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 Post Posted: Mon May 25, 2015 8:17 pm 
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First post from me and it's not related to the Cosimo Code! Hope I'm putting it in the right place...

Some time ago I got hold of a lacquer/acetate of Archibald's Stack-a-Lee pt2. As I understand it, the seminal double-sider was recorded at J&M Studios in 1950 by Archibald under the supervision of Dave Bartholomew and released on Imperial to some success.

While the acetate has pt2 on one side, the other has an instrumental entitled "Rennies Boogie" and is credited to the Count Boss Combo. What's perhaps anachronous here is that the disc is labelled on both sides as coming from Regent Sound Studios Inc, of New York rather than a disc from J&M's own studio.

While trying to find out any information about the track and the Count Boss Combo, I came across a blog entry about the song in which a reader comment states the following:

Quote:
I have Stack-A-Lee from Archibald (taken from the master tapes) on CD from a Dave Bartholomew compilation (since he produced the session) called "The Spirit Of New Orleans - The Genius of Dave Bartolamew"[sic]. Of course this CD collection is now long out of print. The curious thing is while it claims to be "Stack-A-Lee Parts 1 & 2", it appears to only be part 2 followed by a fast instrumental boogie. No idea how this mistake was made but the instrumental is a great little track


This brings up a number of questions:

1/ Who was Count Boss (and his Combo)?
2/ Did the track "Rennies Boogie" get a release?
3/ Is "Rennies Boogie" the unidentified track that appears on the Dave Bartholomew CD in place of Stack-a-Lee pt1?
4/ Did Cosimo or Bartholomew have any obvious New York associations that might easily explain why this acetate came from Regent Studios?
5/ Any thoughts or comments?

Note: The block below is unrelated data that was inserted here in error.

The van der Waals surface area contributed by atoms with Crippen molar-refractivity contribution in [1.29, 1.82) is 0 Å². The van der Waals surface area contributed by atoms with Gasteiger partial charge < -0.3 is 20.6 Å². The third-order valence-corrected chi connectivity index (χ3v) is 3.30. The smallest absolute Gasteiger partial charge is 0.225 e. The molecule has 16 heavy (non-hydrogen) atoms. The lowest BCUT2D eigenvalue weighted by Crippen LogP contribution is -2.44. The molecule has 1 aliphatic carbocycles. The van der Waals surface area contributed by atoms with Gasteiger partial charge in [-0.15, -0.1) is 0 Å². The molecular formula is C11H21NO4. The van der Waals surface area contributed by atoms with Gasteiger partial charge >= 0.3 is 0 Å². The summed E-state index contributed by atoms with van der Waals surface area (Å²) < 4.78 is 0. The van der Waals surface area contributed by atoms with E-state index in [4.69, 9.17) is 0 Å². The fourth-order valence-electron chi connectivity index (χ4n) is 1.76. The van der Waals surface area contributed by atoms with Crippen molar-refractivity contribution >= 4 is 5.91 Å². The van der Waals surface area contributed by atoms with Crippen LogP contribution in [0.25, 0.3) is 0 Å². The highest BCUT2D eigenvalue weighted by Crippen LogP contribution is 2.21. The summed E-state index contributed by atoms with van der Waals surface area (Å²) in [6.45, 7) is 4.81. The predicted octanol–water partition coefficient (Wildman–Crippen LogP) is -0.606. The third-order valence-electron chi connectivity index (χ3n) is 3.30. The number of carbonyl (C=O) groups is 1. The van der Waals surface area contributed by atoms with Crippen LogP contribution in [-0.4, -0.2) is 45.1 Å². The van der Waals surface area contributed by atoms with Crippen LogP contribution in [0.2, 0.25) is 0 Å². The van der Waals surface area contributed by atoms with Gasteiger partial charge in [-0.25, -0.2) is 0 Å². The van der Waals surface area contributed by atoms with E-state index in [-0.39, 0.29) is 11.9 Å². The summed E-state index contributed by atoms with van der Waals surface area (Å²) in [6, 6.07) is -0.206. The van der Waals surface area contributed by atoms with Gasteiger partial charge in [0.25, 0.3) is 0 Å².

Here's a link to "Rennies Boogie" on my YouTube channel: https://youtu.be/bhTKt9dOX_4

Any/all input will be gratefully received.


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 Post Posted: Sun May 31, 2015 8:43 am 
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Hi Russell, welcome here.
The Dave Bartholomew CD indeed contains Part 2 (the side with the long piano intro) followed by an instrumental, but it's not Rennie's Boogie from your youtube clip. I'll check later today if there's any additional info in the booklet of the CD...
Peter


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 Post Posted: Sun May 31, 2015 9:48 am 
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Much appreciated, Peter! Thanks...


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 Post Posted: Sun May 31, 2015 4:14 pm 
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Hi Russell,
There's no further information in the booklet after a quick check. The instrumental track on the CD is actually "Ballin' With Archie", which you can hear here: https://www.youtube.com/watch?v=jA5ZK7m-IRk , from another Archibald Imperial release.
Peter


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 Post Posted: Mon Jun 01, 2015 9:59 am 
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Thanks for taking the trouble to dig that out and have a look. At least it clears up for me whether the track was on the CD or not. Everything else, though, still remains a mystery...


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 Post Posted: Tue Jun 09, 2015 12:35 pm 
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For what it's worth, here's John Broven's two cents, after he compared 'Rennie's Boogie' to the CD track:

Quote:
"Sad to say, it's not the "phantom" "Stack-A-Lee" cut that appeared on the Dave Bartholomew double CD.
Don't know about you, but I don't even hear a New Orleans recording - more like New York (hence the Regent Sound Studios lacquer?).
Count Boss Combo? Seems as if somebody was making a play on Count Basie.

As an aside, the mastering topic generally is woefully under-researched for the 1940s-1960s period."


Thanks!

-red


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 Post Posted: Tue Jun 09, 2015 3:57 pm 
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Thanks, Red.

I guess any performer or group using 'Count' in their name could be seen as playing on the international fame of 'Count Basie'. :D

Considering the Regent Sound Studio label on the acetate and it's NY address, it would be quite sensible to presume that "Rennies Boogie" was cut there. New York or New Orleans, until some info can be found on the obscure Count Boss and his combo, and a connection made as to why Stack-a-Lee pt two is paired with it, the story will stay a mystery.

Coincidentally, the only semi-tangible reference that I can find to such a person is from a newspaper article about a piano once belonging to JS Bach that was owned by a Count Boss. That though is dated 10th November 1890.

The paper… The Times-Picayune of New Orleans.

There's no connection between the piano-owning and the piano-playing Counts for sure, but I did think the coincidence of it quite amusing. :)


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